The urge to mate appears to override the need to sleep in flies, according to new research that hints at the importance of sleep for animals.
The result suggests that there are some situations where flies and other animals can eliminate the drive to sleep entirely, rather than put it off until later. This could help scientists determine how much sleep is essential to life.
The need to sleep appears to be primarily driven by two systems: circadian and homeostatic. The circadian system cycles over the course of a day, making you feel sleepy or more energetic at certain times.
The homeostatic system tracks past sleep and how much ‘sleep pressure’ has built up while awake. If you stay awake too long and experience sleep deprivation, then you build up sleep pressure. The next sleep will be deeper and longer than usual, in a process called ‘sleep rebound’.
Although these two systems explain a lot about when we sleep, many other factors can keep us awake, such as anxiety, starvation and temperature.
However, it is difficult to determine exactly how these factors influence the parts of the brain associated with sleep. For example, being hungry affects the body, and signals associated with metabolism, as well as signals in the brain.
Now, in research published in the journal eLife, researchers from Imperial College London have identified a factor that affects sleep by only influencing the brain: sexual arousal.
In experiments with fruit flies, the team found that males who had been kept awake for 24 hours by the presence of a virgin female did not experience sleep rebound, even after the female was removed.
Lead researcher Dr Esteban Beckwith said: “Rebound sleep is considered to be essential for animals, but this study raises questions over whether that’s always true, or whether it can be overridden by other social or environmental factors.
“It also provides a genetic model to study how sleep pressure can be modulated by other biological drives. It is going to be useful for other scientists.”
In the experiment, male fruit flies were kept in glass tubes and allowed to acclimatise to their surroundings. They were then invaded by either another male, or a virgin female, both of which kept the original male awake for 24 hours.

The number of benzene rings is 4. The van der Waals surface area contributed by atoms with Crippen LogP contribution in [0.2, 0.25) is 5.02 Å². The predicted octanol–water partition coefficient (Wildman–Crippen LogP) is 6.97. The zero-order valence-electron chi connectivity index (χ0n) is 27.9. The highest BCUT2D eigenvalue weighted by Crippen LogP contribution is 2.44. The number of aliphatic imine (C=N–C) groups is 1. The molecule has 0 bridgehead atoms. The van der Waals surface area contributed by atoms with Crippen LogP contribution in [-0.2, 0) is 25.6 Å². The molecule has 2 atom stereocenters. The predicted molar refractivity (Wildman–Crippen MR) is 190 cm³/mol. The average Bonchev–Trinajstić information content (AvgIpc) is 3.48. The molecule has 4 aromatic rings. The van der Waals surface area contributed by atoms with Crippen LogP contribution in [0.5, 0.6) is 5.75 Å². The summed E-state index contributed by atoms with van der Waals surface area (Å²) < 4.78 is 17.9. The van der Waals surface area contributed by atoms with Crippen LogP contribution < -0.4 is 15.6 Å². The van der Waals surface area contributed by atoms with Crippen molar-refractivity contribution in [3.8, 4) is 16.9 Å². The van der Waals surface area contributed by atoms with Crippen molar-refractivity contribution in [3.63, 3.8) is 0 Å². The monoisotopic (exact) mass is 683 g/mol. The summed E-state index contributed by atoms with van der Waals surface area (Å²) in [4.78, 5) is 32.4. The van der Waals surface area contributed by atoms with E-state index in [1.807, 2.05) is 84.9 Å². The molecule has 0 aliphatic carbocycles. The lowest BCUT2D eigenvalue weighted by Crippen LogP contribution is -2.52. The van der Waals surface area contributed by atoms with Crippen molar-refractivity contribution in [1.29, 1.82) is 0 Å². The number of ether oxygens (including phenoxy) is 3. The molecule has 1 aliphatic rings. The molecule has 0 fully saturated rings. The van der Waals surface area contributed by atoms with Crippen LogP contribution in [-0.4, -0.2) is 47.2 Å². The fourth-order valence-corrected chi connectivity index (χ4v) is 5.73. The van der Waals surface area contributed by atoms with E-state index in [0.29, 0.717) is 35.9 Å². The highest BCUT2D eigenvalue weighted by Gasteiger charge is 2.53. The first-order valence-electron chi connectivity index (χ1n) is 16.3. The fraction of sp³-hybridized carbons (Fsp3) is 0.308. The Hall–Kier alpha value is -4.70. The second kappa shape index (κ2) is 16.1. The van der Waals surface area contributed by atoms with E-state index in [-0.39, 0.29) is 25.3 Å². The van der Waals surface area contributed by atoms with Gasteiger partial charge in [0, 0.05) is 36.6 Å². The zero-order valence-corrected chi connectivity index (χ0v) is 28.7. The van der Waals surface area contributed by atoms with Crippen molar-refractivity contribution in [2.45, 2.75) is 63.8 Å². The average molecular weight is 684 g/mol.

After the intruder was removed, the males who had been invaded by another male experienced rebound sleep, but the males who had been paired with a female did not make up for their lost sleep.
When males and females were first introduced, they usually copulated within the first 30 minutes. After this, the females no longer engaged in sexual activity, but the males continued to try and court them, spending on average half of the next 23 hours actively courting.
After conducting a range of different experiments, the researchers discovered that some of the chemicals left behind by the females, called sex pheromones, were largely responsible for keeping the males awake.
The presence of these chemicals alone was enough to inhibit sleep, although not as strongly as when paired with an actual female experience. The team were also able to identify the neurons that reacted to the pheromones and kept the flies awake, showing a causal link between sexual arousal and sleep.
Sleep across the animal kingdom
To conduct their experiments, the team, led by Dr Giorgio Gilestro, used equipment they designed themselves that allows them to video and monitor the flies constantly for signs of sleep, courtship and sleep deprivation.
While the same exact mechanisms are unlikely to be at work in humans, Dr Gilestro thinks that a lot of what they observe in fruit flies is applicable to higher animals: “Sleep is a fundamental process for all animals, and many of the results the community has obtained with fruit flies have been replicated in other animals, including mammals and humans.
“Besides being a great genetic model, it’s also easier for us to study effects like sleep rebound in flies, as we have automatic equipment that can monitor thousands of them. Human trials rely on people reporting their own sleep, which can be unreliable.”
This article has been republished from materials provided by Imperial College London. Note: material may have been edited for length and content. For further information, please contact the cited source.